My next Foucault reading covered chapters 4-6 titled “Passion and Delirium,” “Aspects of Madness,” and “Doctors and Patients.” Within this segment of his larger Madness and Civilization, Foucault really begins to present what becomes a central concept within much of his later work, that of “Discourse.” While the term itself may be loosely thrown around in various ways elsewhere, according to Foucault, “discourse” is essentially the conditions present within any given system, structure and/or practice or set of practices which are conducive to the possibility of certain truths to exist and be taken for granted. In other words, “discourse” might be better understood as a way of knowing, a system of knowledge, which enables (or makes possible the experience of) certain things to be understood as “true” and others as “false.”
Throughout the entire work, Foucault explores the various discursive practices concerning issues of madness and of “treatment” that later inform the conception of Psychology and Psychiatry that emerges following the Classical period. In “Passion and Delirium,” for example, he looks at various specific forms of madness as documented in the period, paying particular attention to the differing discourse structures experienced by the afflicted ones called “mad” which cause them to perceive certain unreal things as true. This is of particular interest when considering the emergence of this concept of madness in the “age of reason” which calls the madman he who is without reason when firstly his very labeling as such relies upon reason through which to establish an opposition, and secondly, as Foucault highlights in his concept of the discourse of madness, his experience of understanding certain untrue things as true is dependent upon a discourse structure which operates through an application of reason.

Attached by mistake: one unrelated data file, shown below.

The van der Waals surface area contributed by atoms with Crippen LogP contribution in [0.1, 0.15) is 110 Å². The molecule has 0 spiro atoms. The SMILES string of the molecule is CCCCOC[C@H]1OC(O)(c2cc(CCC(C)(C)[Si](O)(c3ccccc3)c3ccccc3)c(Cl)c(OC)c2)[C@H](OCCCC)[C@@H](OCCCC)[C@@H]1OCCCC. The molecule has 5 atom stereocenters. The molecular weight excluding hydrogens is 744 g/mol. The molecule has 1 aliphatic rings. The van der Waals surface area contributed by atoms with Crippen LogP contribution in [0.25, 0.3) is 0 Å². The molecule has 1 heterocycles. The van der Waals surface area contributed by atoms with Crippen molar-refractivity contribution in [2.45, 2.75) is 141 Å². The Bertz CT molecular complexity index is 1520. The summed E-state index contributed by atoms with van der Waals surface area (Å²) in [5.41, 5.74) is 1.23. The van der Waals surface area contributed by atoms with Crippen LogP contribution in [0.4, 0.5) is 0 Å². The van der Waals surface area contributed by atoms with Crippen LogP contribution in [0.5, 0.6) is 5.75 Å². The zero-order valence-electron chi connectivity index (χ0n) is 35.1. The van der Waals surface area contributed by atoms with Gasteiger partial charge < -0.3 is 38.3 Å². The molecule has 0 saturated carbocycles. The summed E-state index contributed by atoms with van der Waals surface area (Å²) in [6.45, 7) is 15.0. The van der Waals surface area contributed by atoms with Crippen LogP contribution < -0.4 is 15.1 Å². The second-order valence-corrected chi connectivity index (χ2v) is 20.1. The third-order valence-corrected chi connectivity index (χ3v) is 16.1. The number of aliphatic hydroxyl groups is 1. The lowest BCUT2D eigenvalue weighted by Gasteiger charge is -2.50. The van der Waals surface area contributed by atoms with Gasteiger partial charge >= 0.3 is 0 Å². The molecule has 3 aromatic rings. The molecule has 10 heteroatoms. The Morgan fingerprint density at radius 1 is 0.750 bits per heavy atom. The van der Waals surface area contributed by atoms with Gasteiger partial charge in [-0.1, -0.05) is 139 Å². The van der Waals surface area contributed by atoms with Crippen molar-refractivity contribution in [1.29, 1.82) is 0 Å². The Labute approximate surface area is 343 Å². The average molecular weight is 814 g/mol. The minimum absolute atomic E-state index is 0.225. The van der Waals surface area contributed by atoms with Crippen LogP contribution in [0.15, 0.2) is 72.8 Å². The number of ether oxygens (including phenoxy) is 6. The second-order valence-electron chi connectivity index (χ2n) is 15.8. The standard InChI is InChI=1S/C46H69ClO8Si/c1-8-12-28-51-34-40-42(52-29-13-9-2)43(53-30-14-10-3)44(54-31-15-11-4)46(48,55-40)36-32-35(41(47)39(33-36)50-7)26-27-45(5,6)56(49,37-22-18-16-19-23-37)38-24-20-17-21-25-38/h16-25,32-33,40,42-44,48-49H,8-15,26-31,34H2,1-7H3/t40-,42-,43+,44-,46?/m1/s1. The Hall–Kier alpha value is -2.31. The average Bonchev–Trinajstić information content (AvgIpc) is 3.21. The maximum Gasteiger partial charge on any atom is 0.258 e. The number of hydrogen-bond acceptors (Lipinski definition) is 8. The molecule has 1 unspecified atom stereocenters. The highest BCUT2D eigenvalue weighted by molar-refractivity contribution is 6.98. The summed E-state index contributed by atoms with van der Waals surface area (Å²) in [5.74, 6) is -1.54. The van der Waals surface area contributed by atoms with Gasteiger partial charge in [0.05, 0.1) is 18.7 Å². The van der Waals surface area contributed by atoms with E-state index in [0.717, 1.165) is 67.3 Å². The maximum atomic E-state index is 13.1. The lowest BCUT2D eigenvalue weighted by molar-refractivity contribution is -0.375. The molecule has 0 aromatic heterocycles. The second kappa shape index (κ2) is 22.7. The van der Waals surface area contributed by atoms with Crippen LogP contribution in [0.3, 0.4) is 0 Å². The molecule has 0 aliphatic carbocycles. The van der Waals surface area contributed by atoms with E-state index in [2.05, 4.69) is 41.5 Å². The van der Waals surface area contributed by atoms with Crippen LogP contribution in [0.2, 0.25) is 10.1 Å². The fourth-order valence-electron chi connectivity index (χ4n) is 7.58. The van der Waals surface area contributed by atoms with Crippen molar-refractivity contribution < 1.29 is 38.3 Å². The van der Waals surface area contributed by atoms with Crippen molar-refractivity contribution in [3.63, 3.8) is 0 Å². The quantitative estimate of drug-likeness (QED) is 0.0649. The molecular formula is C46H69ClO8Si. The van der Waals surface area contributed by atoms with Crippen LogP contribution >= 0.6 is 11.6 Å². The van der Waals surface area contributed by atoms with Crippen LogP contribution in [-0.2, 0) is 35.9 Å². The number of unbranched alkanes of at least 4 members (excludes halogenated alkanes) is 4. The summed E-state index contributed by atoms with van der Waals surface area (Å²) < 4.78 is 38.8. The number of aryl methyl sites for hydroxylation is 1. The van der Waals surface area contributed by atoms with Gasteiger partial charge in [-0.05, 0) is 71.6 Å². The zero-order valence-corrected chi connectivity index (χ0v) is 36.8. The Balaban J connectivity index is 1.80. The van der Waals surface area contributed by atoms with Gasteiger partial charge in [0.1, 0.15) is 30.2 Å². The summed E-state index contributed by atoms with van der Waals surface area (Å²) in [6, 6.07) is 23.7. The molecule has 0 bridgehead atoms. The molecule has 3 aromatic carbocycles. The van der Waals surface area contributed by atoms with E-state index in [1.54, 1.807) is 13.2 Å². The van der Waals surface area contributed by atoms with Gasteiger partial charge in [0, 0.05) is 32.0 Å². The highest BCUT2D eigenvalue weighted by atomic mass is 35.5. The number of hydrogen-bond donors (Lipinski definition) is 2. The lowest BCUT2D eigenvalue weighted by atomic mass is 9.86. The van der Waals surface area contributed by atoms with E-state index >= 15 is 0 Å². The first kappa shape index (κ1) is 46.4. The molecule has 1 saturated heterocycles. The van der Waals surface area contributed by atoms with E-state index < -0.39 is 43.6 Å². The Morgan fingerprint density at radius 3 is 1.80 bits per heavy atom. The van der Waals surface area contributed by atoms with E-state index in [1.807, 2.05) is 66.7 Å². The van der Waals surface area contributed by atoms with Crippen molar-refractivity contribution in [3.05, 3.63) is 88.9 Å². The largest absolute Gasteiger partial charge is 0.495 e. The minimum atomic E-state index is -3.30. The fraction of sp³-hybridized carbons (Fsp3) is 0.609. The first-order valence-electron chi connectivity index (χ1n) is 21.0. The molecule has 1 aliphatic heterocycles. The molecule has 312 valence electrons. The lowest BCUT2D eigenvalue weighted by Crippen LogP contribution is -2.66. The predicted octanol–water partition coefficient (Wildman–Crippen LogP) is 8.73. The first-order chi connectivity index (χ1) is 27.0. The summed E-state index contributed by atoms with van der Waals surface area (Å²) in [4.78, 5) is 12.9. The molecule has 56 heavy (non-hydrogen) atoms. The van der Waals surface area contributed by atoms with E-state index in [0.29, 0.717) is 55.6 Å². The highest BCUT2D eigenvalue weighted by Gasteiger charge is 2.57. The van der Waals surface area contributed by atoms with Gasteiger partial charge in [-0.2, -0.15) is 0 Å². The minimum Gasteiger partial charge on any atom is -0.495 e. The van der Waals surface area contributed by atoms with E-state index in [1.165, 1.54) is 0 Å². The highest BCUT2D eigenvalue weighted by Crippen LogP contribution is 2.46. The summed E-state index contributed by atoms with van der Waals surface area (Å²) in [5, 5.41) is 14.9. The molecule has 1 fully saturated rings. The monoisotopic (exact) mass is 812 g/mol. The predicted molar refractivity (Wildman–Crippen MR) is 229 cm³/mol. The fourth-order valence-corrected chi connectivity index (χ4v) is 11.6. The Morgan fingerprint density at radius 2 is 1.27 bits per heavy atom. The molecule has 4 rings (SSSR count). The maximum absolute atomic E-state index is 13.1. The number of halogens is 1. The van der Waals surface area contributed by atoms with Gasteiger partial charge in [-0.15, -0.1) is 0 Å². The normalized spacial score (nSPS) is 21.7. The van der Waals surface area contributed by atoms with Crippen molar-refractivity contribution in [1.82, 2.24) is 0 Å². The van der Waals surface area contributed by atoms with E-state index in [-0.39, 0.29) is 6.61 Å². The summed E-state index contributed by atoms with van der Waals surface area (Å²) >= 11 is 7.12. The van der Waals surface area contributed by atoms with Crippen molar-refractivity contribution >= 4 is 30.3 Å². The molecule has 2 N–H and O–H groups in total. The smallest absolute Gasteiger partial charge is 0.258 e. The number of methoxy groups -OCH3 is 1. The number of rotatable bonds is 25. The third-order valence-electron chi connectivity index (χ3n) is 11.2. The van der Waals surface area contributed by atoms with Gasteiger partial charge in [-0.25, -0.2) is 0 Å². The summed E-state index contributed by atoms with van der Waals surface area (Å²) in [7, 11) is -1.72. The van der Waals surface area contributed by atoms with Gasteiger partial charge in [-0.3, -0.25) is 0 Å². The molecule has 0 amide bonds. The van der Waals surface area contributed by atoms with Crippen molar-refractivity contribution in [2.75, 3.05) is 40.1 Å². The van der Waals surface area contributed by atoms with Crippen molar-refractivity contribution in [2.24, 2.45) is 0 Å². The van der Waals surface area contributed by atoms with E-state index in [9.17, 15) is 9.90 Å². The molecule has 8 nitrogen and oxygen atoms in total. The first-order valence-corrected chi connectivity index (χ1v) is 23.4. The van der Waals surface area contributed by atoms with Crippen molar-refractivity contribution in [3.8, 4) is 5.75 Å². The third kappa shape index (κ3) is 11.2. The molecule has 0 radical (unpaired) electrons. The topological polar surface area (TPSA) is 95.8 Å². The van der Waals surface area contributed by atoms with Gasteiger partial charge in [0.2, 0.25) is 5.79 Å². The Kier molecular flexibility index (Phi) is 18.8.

Foucault, Michel. "Passion and Delirium," "Aspects of Madness," "Doctors and Patients." Madness and Civilization : A History of Insanity in the Age of Reason. New York: Vintage, 1988.